Well it was a special Sunday seeing Ruthie, Chloe and Joy Stalcup being baptized. And I was blessed by so many people sharing how wonderful it was for them to be reminded of their own baptism and their decisions to follow Jesus.

There’s just nothing like publicly proclaiming your faith in Jesus. It is etched in your mind and heart forever, glorifies God and rekindles the flame of faith in those who are fellow followers of Jesus.

Growing up my family attended a Lutheran church regularly, and I was baptized as an infant. When I came to truly understand I was a sinner and needed Jesus, and believed, I resisted being baptized thinking that box had been checked off.

But at the prompting of the Holy Spirit and the guiding hand of a few people who cared more about God’s glory than my own insecurities, I could not resist what I think is the most biblical treatment of the issue, and I submitted to a baptism that is borne out of first becoming a changed, redeemed sinner.

When I gave my testimony, in much warmer running waters outside than the ice bath those Stalcup girls experienced (and will never forget), I remember saying that I was not denying the faith that my parents exercised in baptizing me as a baby. But I wanted to follow Jesus, who was circumcised and tell the world, and I’ve never regretted following Jesus in baptism like He modeled for us.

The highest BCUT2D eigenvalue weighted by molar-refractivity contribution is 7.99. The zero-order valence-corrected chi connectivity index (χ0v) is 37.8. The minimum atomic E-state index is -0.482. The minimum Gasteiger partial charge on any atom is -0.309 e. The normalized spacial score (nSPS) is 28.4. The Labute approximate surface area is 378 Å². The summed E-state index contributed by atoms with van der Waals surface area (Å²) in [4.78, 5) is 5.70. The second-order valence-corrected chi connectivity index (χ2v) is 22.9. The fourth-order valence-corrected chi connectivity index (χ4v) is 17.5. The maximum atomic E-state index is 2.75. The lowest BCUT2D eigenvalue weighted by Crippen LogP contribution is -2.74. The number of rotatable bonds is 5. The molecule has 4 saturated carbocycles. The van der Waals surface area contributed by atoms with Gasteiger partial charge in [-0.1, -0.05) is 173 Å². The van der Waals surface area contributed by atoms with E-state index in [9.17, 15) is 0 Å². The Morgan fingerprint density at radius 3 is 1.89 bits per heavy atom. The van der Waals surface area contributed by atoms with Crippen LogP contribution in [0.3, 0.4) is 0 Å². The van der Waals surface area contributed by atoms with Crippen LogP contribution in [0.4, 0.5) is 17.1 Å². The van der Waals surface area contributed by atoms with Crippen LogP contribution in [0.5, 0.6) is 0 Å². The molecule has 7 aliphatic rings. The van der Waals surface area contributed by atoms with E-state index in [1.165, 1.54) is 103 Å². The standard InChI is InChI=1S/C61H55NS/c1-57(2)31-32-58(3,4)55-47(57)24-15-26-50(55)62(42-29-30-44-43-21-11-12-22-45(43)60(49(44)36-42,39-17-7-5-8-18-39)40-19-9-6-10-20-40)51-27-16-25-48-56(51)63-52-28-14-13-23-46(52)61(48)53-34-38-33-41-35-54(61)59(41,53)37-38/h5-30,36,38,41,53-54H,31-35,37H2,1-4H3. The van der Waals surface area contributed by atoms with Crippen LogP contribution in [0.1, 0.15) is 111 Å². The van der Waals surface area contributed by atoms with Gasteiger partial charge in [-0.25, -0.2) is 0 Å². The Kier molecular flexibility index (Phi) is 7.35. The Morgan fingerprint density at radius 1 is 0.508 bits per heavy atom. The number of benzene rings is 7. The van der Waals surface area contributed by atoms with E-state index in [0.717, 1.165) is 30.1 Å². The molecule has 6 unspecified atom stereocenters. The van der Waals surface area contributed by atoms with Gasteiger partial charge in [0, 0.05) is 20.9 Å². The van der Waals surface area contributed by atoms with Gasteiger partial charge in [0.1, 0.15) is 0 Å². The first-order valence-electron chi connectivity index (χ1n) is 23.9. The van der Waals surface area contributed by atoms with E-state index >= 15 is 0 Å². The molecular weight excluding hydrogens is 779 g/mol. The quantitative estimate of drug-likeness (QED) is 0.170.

If you are struggling with the decision to get baptized or not, please come and see me. Like the Ethiopian eunuch said to Philip, “See, here is water. What prevents me from being baptized?” Nothing prevents a born-again sinner from being baptized, and we have plenty of water (we’ll work on heating it up!). After the baptism the eunuch “went on his way rejoicing.” (Acts 8: 36-40)

We stand ready to baptize anyone, any time, because God gets the glory, the Church is encouraged, and you will go “on your way rejoicing.”

One saint told me that when I preached on Simeon concerning the contentment we can have in what Jesus has done for us, they were reminded of Luke 10:20 where it says we should not be content with what Good Works God does through us, but instead, “rejoice that your names are written in heaven.” Amen!

And that’s why we tell the Church, and the world, about Jesus. Tell someone this Christmas about your salvation and the joy you have in Christ. You could start by recounting your decision and testimony at your baptism. Then put their first name in the prayer basket so the Church can join you in praying for someone’s salvation.

Merry Christmas!
Pastor Tim